The adults became alarmed and assumed that the best remedy would be to set up athletic contests between this camp and another one, so that the Rattlers and Eagles would have to join forces against a common enemy. (This is a typical American response: competition proves destructive, so the solution must be . . . more competition.) It didn’t work. The only strategy that finally succeeded in reducing tensions was to bring the two teams together not to face a common enemy but a common problem: fixing things at camp that had broken.
The moral of this study is that the nastiness that developed in the camp was not due to a defect of personality or character, but to the structure of the camp experience in which they found themselves. Thus, helping kids to be good people may require us to transform that structure rather than trying to remake the children.
More specifically, this experiment speaks directly to one central feature of camp: the extent to which it is experienced as a “caring community.” The importance of that notion was affirmed in the “Principles of Effective Character Education for Camps,” adopted by the National Camp Executives Group in September 2002. However, it may be an example of an ideal affirmed by everyone but not always fully supported in practice. Maybe there’s room for more interdependent activities, where campers have to help one another to succeed. Maybe boys and girls are kept apart more than necessary. Maybe there’s room for more cross-age activities, in which older kids have regular, structured opportunities to play with, guide, and nurture younger kids.
And maybe we need to rethink the pervasive use of win/lose activities. When I do workshops for educators, I sometimes ask them, rather perversely, to figure out a way to eliminate a sense of community and to extinguish any feeling of belongingness and safety. The most common response I hear is that awards and competitive games would do the job nicely. After all, the central message taught by all forms of competition can be summarized in a sentence: “Other people are potential obstacles to my success.”
Small wonder that research consistently finds that setting kids against one another in contests leads to less trust, less accurate communication, less sensitivity, less likelihood of helping people in need, and less capacity to imagine how things look from someone else’s point of view. All of this is troubling to contemplate, particularly in a society so in thrall to the ideology of winning, but the implications of these data are unmistakable. The problem isn’t with individuals who need to be taught sportsmanship. The problem is with activities that stipulate that one child (or team) can succeed only if another fails.
Thus the critical question for camp staff: Is it possible that by supporting the idea of a caring community but continuing to fill children’s days with competition, you are inadvertently giving with one hand and then taking away with the other? Even if you’re not willing to join those camps that are entirely competition-free, are there ways by which you might minimize the winning and losing, and maximize the caring and fun?
Do we really need to create artificial scarcity by inventing awards that only some kids can receive? Could your camp make more use of cooperative games, which have everyone on the field playing together to achieve a common goal? Kids get exercise and fresh air, develop physical and mental skills, and discover real teamwork as opposed to the “us against them” mentality of conventional sports. (Among the many books filled with examples: Terry Orlick’s Cooperative Sports and Games Book.)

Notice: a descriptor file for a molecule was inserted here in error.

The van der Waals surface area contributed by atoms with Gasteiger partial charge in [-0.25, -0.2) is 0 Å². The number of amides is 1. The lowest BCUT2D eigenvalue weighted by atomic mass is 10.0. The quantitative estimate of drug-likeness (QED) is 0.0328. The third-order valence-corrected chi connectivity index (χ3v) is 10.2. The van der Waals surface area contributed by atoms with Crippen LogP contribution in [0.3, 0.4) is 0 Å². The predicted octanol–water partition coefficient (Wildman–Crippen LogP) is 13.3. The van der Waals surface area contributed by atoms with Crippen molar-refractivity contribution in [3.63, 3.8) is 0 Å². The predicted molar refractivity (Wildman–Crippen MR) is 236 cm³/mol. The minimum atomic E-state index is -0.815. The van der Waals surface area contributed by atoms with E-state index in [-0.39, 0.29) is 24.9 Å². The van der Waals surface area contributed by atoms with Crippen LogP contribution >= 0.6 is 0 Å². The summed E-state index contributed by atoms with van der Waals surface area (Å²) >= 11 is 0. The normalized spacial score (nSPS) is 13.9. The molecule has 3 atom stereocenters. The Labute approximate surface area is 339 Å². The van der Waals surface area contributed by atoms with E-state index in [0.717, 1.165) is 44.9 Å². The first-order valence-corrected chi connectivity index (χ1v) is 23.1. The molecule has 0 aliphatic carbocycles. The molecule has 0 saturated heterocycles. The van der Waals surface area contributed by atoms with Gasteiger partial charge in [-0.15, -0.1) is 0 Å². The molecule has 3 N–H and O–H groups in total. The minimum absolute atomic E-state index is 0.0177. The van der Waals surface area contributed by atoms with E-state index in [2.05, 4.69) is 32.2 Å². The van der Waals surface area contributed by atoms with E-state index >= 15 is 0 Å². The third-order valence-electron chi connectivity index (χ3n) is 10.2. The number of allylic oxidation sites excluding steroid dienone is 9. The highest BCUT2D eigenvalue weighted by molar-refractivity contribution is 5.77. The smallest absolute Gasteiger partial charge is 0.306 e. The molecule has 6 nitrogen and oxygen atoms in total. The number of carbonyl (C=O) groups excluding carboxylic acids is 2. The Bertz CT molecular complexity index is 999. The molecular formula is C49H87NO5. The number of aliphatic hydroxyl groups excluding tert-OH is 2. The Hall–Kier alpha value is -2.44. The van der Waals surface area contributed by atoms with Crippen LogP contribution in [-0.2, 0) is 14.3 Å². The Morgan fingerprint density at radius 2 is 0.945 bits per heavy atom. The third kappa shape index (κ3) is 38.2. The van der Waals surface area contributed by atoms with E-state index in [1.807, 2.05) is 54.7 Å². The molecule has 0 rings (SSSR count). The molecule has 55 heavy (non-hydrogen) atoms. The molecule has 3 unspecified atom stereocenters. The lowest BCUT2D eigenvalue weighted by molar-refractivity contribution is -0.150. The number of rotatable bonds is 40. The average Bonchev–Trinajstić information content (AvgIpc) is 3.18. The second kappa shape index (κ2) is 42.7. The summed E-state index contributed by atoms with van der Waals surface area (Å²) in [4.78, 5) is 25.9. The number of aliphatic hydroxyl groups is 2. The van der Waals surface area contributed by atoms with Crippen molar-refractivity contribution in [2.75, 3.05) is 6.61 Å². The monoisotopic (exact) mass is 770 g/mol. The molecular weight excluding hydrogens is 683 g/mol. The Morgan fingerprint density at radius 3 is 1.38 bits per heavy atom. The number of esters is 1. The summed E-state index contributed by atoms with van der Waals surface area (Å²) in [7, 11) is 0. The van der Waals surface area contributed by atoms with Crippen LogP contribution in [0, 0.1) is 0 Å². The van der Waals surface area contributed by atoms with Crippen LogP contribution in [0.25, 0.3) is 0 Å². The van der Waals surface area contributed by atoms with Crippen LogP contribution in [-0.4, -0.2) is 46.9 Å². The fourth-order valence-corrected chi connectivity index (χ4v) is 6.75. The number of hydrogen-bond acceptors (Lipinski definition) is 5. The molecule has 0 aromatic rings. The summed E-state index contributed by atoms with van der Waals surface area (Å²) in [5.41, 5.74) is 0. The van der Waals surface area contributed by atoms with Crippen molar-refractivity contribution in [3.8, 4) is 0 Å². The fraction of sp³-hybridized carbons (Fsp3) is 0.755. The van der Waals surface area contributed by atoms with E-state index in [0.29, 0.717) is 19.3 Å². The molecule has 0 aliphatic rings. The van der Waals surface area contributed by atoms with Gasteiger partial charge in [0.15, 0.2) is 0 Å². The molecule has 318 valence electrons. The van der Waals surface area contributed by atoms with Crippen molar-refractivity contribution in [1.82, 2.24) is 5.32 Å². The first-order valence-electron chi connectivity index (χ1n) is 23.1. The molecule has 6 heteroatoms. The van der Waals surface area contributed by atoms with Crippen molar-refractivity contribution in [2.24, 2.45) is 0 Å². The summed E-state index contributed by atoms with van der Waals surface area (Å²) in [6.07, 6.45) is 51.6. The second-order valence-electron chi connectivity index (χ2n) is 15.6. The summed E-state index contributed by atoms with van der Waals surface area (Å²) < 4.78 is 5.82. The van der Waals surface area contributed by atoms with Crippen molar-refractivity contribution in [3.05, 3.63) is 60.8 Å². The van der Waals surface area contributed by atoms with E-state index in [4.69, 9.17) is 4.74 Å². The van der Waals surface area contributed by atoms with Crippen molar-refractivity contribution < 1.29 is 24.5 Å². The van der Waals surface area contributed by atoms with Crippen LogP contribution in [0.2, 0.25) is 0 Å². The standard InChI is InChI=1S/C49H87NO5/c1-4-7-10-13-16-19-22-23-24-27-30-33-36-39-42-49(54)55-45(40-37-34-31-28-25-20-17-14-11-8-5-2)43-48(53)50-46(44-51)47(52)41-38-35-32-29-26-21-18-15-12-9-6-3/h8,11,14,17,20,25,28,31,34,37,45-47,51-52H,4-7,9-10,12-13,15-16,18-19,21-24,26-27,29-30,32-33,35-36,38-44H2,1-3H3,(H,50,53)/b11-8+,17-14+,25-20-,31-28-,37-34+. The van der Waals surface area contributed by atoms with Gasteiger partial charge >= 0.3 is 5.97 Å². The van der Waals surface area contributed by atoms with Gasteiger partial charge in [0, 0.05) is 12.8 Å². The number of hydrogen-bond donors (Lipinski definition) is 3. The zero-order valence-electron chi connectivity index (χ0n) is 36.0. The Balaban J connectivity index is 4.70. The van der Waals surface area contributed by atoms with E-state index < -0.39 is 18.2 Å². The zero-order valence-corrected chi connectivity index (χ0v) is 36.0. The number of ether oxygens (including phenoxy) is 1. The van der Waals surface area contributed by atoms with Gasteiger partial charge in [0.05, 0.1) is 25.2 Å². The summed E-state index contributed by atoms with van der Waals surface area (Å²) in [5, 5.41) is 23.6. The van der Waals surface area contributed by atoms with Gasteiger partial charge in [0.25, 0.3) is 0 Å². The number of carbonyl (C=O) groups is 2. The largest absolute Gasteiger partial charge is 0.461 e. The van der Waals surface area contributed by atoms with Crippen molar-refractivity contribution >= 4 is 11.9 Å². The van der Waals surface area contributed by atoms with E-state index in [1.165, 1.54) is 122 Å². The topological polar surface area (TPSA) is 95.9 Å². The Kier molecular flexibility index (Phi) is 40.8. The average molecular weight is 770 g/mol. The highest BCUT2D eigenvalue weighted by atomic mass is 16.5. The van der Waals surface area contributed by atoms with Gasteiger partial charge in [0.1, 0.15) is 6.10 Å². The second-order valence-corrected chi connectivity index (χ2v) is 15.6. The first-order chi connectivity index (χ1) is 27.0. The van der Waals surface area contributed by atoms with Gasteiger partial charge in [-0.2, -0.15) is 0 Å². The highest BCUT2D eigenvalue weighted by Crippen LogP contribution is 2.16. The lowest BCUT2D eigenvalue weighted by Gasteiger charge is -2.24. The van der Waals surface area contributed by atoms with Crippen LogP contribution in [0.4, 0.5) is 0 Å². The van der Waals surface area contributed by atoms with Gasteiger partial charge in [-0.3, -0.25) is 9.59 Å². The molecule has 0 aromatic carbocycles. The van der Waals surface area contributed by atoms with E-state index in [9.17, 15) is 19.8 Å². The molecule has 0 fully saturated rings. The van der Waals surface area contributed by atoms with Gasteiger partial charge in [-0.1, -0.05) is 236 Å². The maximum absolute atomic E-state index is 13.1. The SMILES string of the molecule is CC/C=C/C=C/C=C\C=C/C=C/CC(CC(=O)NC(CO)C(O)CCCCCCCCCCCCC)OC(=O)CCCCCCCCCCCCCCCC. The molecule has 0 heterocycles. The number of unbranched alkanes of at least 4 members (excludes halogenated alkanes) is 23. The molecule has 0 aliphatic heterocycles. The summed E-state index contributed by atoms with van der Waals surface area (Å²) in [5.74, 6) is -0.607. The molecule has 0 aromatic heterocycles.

Kids Learn to Make Good Decisions by Making Decisions
One leading character education program asserts that we should list desirable character traits and then “specifically and repeatedly” tell children “what is expected of them.” Unfortunately, the best available evidence suggests that telling rarely produces real learning. People are not empty receptacles into which values can be instilled; they are active meaning makers who must grapple with the rationale for honesty and compassion and responsibility. Kids have to make sense of the big questions for themselves, and with one another: Why should we act this way rather than that? What if we disagree? What if two virtues pull in opposite directions so that it’s hard to be, say, honest and compassionate at the same time?
Real character education, the kind likely to have an enduring effect, requires that kids hash out these issues — and, more generally, that they have multiple opportunities to make decisions rather than just following directions. That starts with individual choices. My second year as a camper was a lot more fun than my first, mostly because the camp director decided to stop making all the kids in each cabin travel together to the same assigned activities. Instead, each camper could choose what he or she wanted to do.
Beyond individual choice, social and moral learning come from having children make decisions together — in cabin, unit, or even camp-wide meetings. Here they learn to listen, compromise, weigh alternatives, anticipate complications, and search for consensus. This is character education — and democracy — at its finest, but it requires that we adults be willing to give up some control. (Could that explain why more camps don’t do this sort of thing?)
Campers can play a more direct role in planning evening activities and parent visiting day. They can decide together what would be a fair way of assigning responsibilities for keeping the cabin clean, or even how the bunks are arranged. They can (subject to legal and safety requirements) create rules for waterfront safety rather than just being told what not to do. They can figure out an equitable way to deal with care packages full of treats that are received by some campers and not others. In each case, it’s not the solution they hammer out that matters; it’s the process of hammering it out.